Microsoft’s intransigent behavior has finally caught up with them. To recap the story: in December 2004, Microsoft lost its final appeal on an EU antitrust case in which it was found guilty of tying its operating system to its media player, undermining competition and hurting consumer choice, and for failing to give rivals the information they needed to compete fairly in the market for server software, The Redmond company was fined a record $613 million.
To address the server complaint, Microsoft was ordered to license technical information to enable outside companies to design products that would run well on Windows (called API, the application program interface). Note that this isn’t a particularly onerous request. Microsoft makes that sort of information available for free except in areas where it is trying to leverage its monopoly.
Microsoft acted in less than good faith through this entire exercise. It appeared to be delaying rather than complying. For example, Microsoft was asked to propose royalties for its API. Now consider Microsoft’s response: up to 5.95% of revenues. The EU’s technical expert, Neil Barrett, who was recommended by Microsoft, calculated that it would take software companies 7 years to recover their development costs. Now how many products last 7 years? And in particular, how many software products last for 7 years? Cost recovery looks like a fantasy. Barrett determined that even a 1% royalty would be too high, and 0% would be more appropriate.
In a stinging rebuke to the world’s largest software maker, the second-highest European court rejected today a request by Microsoft to overturn a 2004 European Commission antitrust ruling that the company had abused its dominance in computer operating systems.
The European Court of First Instance, in a starkly worded summary read to a courtroom of about 150 journalists and lawyers here, ordered Microsoft to obey a March 2004 commission order and upheld the €497.2 million, or $689.4 million, fine against the company.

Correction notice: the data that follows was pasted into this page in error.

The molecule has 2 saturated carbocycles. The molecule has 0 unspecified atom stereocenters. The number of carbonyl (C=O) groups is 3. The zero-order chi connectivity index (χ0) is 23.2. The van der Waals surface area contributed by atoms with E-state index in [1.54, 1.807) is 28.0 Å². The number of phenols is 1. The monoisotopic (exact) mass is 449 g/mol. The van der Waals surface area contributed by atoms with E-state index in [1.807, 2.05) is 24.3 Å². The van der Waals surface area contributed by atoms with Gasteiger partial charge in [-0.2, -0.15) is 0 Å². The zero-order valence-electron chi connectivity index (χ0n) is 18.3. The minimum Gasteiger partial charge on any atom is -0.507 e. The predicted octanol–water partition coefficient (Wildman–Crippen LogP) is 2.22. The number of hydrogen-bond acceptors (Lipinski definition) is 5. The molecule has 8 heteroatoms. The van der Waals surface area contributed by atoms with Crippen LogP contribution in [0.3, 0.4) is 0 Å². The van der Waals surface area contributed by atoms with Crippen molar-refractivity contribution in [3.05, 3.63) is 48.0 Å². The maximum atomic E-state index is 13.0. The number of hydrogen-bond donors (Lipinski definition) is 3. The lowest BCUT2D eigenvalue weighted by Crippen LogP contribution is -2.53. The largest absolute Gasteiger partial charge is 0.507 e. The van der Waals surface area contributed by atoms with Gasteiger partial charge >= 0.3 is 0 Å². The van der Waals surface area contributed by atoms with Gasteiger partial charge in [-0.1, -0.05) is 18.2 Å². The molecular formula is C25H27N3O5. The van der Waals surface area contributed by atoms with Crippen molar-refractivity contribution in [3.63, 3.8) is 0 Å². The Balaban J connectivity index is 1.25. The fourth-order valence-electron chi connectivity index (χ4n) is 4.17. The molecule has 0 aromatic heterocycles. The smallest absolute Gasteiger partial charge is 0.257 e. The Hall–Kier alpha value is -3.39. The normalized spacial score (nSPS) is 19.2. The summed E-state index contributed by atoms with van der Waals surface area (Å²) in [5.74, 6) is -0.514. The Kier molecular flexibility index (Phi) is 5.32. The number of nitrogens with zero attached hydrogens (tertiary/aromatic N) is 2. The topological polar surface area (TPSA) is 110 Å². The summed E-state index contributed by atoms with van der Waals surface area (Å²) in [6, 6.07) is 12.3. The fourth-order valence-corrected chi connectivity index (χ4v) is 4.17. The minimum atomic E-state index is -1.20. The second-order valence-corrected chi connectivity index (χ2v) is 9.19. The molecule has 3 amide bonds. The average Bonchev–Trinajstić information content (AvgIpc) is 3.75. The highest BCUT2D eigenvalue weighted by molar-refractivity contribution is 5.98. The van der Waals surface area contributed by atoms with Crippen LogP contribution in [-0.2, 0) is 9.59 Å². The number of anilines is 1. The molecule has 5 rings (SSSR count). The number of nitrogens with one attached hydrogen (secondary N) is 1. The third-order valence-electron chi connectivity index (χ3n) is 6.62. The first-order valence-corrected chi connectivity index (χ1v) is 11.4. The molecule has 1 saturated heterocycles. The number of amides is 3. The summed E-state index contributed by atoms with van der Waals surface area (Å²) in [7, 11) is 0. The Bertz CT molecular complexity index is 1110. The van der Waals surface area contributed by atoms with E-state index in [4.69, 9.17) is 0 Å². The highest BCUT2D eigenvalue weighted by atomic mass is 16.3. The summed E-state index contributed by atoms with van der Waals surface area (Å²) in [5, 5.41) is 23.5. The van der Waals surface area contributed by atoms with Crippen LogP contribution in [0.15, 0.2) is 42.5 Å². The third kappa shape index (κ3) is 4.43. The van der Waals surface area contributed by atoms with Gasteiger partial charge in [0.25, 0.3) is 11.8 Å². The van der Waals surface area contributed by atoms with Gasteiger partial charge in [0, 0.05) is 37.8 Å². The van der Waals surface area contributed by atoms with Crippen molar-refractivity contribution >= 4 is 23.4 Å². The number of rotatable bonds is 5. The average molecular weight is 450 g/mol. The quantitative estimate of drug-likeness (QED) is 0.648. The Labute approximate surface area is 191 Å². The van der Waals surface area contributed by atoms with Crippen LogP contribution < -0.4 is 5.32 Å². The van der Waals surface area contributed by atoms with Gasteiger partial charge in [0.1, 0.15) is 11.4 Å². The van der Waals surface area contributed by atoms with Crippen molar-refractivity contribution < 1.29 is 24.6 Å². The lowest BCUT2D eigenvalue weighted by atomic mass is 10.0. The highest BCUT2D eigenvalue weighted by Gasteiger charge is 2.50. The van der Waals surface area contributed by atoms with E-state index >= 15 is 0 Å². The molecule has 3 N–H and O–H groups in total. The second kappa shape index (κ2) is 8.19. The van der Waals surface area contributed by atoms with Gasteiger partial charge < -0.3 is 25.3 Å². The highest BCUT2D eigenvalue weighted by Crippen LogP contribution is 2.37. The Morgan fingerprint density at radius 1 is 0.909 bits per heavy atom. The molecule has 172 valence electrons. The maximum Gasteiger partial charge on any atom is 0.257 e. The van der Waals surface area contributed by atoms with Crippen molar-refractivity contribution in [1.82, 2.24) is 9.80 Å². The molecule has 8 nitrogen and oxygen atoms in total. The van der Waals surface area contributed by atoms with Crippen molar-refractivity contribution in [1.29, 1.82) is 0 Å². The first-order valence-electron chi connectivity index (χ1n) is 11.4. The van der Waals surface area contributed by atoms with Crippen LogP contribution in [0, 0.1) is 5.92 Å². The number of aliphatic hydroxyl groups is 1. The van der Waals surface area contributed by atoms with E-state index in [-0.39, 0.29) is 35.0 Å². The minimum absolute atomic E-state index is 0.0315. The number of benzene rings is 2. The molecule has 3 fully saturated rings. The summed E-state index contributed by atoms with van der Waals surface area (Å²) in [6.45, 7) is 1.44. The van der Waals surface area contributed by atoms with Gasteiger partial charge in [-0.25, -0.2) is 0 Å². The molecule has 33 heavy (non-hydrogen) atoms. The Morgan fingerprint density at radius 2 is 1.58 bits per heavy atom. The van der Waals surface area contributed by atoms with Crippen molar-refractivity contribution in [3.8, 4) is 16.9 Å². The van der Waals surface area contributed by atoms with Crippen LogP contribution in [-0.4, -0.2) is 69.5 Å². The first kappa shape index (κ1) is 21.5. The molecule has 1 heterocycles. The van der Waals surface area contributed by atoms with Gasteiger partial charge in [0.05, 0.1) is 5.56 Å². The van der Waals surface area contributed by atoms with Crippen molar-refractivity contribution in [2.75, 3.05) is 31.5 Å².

The court’s presiding judge, Bo Vesterdorf, reading a summary of the decision on his final day in office, said, “The court finds the commission did not err in assessing the gravity and duration of the infringement and did not err in setting the amount of the fine. Since the abuse of a dominant position is confirmed by the court, the amount of the fine remains unchanged.”
“The court said the commission wins on virtually everything,” said Thomas Vinje, a partner at the law firm Clifford Chance and part of the legal team for the European Committee for Interoperable Systems, a coalition that includes Microsoft opponents like I.B.M. “The court has spoken. The commission was right.”
Bloomberg notes that further European actions against Microsoft are pending:
The company faces another possible probe in Europe. In February 2006, the European Committee for Interoperability Systems, a group that includes International Business Machines Corp. and Oracle Corp., claimed that Microsoft uses dominance in word processing and spreadsheets to thwart rivals.
Today’s decision “establishes principles for the behavior of this company which it will have to abide by in a broad variety of contexts and with respect to a broad variety of products,” said Thomas Vinje, a lawyer at Clifford Chance in Brussels who represents ECIS.
Kroes said today the commission, which is still weighing whether to open a formal probe of ECIS’s complaint, will comment on the case “not too far from now.”
The Financial Times reports that this was a key victory for the EU anticompetition regulator:
Monday’s ruling is likely to have big repercussions both for the regulator and for Microsoft and its rivals. A defeat for the Commission would have seriously weakened Brussels’ ability to pursue fresh cases against Microsoft and other dominant groups, and would have dealt a big setback to similar efforts by regulators in countries like South Korea.
The European Court of First Instance, which issued the decision, is the EU’s second highest court. Microsoft has not yet said whether it would appeal the decision.